Writing Meditation: Exercise from A Buddhist Journal

Posted by – August 28, 2018
Categories: General


A mindfulness practice can take many shapes, from spending a day in nature to logging time with your favorite meditation app. To get centered before a busy season, we like journaling: it’s a time of careful attunement, self-reflection, and self-expression that we in publishing can always fully endorse! Check out this free exercise from Beth Jacobs’ new release, A Buddhist Journal: Guided Practices for Writers and Meditators.

Part of any meditation is noticing the variety of events that occur in the mind. Whether you are meditating on a specific object or simply trying to observe what does happen in the mind, a series of impressions and sensations will move through awareness. You might consider these distractions or simply experience them without evaluation. In this technique, you modify meditation to try and capture these observations.

Sit quietly in any form of meditation with this journal or a pad of paper or a keyboard on your lap. If you don’t have a form of meditation accessible right now, just focus very simply on breathing, on following the in and out of air.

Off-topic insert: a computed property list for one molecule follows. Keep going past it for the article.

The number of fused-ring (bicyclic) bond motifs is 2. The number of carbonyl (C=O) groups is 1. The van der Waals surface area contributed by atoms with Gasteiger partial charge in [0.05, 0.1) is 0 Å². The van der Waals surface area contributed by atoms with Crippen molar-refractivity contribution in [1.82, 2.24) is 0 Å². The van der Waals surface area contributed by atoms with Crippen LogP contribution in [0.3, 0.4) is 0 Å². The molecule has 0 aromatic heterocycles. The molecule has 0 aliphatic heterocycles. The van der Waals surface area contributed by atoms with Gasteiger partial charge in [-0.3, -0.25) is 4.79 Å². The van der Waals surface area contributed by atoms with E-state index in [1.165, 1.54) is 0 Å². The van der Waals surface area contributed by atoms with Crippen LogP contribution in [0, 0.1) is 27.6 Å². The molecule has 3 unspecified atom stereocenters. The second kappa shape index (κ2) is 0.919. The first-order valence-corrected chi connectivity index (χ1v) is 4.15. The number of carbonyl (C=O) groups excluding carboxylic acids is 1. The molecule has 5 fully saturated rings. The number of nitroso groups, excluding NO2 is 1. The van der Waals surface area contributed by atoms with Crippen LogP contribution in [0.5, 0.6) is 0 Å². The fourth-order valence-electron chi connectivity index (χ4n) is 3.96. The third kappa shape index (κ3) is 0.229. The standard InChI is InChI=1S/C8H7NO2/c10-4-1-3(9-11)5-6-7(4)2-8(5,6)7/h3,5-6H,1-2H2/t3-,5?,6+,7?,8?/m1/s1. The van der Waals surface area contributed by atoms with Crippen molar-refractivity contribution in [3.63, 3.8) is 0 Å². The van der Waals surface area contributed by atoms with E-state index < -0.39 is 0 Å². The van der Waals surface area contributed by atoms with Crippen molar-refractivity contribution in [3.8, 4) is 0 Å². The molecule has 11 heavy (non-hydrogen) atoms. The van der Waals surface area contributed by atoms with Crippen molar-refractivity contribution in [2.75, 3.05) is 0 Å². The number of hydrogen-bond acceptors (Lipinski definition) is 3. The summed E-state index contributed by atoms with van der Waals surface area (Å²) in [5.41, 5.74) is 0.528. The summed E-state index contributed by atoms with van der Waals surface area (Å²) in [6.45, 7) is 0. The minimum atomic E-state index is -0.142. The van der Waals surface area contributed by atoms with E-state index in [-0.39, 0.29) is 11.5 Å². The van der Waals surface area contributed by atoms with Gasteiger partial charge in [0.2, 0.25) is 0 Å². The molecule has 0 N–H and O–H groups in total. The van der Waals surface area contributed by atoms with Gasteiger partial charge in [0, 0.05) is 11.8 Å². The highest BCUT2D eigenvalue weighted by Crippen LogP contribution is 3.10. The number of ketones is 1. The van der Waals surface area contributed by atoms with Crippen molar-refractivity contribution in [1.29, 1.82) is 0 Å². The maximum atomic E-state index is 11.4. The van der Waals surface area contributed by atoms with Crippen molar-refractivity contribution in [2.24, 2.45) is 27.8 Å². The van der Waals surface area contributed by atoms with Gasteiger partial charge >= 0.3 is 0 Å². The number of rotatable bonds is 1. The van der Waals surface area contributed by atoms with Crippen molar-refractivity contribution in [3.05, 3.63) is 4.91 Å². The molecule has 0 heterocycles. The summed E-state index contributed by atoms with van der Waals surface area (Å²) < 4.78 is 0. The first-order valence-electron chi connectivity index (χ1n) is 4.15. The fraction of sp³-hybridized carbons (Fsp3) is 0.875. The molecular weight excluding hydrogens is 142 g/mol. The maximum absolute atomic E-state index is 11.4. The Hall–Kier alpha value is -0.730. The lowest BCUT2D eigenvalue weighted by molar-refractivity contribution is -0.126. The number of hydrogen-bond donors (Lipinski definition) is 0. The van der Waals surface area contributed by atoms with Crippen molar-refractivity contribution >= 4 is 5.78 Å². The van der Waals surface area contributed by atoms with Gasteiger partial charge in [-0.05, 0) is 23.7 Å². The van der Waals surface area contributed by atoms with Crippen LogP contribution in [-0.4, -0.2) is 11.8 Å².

As your mind settles, jot down one word or a short phrase, capturing a particular thought or sensation when it arises. Then repeat with another line when something else catches your attention to the point of being defined. Just stay with this for about two or three minutes. You might start with something like this:

Achy back


What time is it?


Work problem


Bird song

Window frame

Blue chipped paint







This is a literal exercise in plain notation without judgment. It will show you something about the quality and rate of your mental processes. In a few minutes, how much did you  notice? How much seemed to escape your notation? What proportion of your lines are sensory images or emotions or thoughts? Is there anything recurring that is problematic and could use some outside work? If so, write a few paragraphs about that problem and, instead of trying to solve it, see if you can put some parameters around it.

You might also gain insight by categorizing your distractions: for example, if many of them are emotions, which ones; or, how many reflect positive or negative views of yourself?

Finally, very often these lists can read like skeletons of poems, and if so inclined, you might want to fill out some words and make your list into an ode to meditation.

About the Author

Bevin is the publicity and marketing manager at North Atlantic Books.